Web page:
Tomasz Klemt, Chapter 3: Methods and tools of regulating markets from a praxeological perspective in:

Robert Grzeszczak (Ed.)

Economic Freedom and Market Regulation, page 69 - 100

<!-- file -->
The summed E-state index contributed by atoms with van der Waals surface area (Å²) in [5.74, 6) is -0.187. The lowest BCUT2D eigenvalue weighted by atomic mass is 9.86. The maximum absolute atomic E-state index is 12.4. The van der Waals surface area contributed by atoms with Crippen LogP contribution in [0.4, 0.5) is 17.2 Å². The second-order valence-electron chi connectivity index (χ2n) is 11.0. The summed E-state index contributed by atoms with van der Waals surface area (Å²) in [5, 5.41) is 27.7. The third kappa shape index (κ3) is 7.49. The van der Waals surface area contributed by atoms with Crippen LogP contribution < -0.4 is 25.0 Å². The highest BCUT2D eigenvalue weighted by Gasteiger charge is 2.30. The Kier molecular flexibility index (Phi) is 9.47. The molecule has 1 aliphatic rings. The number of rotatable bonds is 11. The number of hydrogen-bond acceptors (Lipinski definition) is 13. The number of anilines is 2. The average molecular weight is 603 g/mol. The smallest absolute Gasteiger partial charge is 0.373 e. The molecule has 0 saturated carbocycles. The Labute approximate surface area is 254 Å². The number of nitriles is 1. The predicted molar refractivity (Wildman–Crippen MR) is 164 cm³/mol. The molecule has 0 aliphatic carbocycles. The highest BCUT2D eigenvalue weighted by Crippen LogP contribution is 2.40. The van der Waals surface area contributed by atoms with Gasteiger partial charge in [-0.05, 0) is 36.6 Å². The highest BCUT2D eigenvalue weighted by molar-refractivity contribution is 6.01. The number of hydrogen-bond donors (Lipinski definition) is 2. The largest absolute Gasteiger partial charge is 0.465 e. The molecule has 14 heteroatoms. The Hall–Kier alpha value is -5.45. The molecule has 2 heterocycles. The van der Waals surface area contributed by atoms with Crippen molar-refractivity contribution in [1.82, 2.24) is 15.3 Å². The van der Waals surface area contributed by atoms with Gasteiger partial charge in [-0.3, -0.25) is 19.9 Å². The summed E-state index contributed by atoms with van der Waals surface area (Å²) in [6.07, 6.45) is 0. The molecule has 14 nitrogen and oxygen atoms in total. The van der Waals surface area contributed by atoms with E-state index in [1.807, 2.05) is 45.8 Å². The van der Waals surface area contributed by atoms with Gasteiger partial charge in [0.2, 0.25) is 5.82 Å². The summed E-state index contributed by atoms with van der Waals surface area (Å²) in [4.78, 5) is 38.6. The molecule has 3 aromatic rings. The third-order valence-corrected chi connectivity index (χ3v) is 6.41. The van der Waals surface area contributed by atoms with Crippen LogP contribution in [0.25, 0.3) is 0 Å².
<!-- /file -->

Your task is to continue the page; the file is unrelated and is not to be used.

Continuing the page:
In Search of Proper Balance

1. Edition 2020, ISBN print: 978-3-8487-6724-3, ISBN online: 978-3-7489-0846-3,

Series: German and European Studies of the Willy Brandt Center at the Wroclaw University, vol. 10

Bibliographic information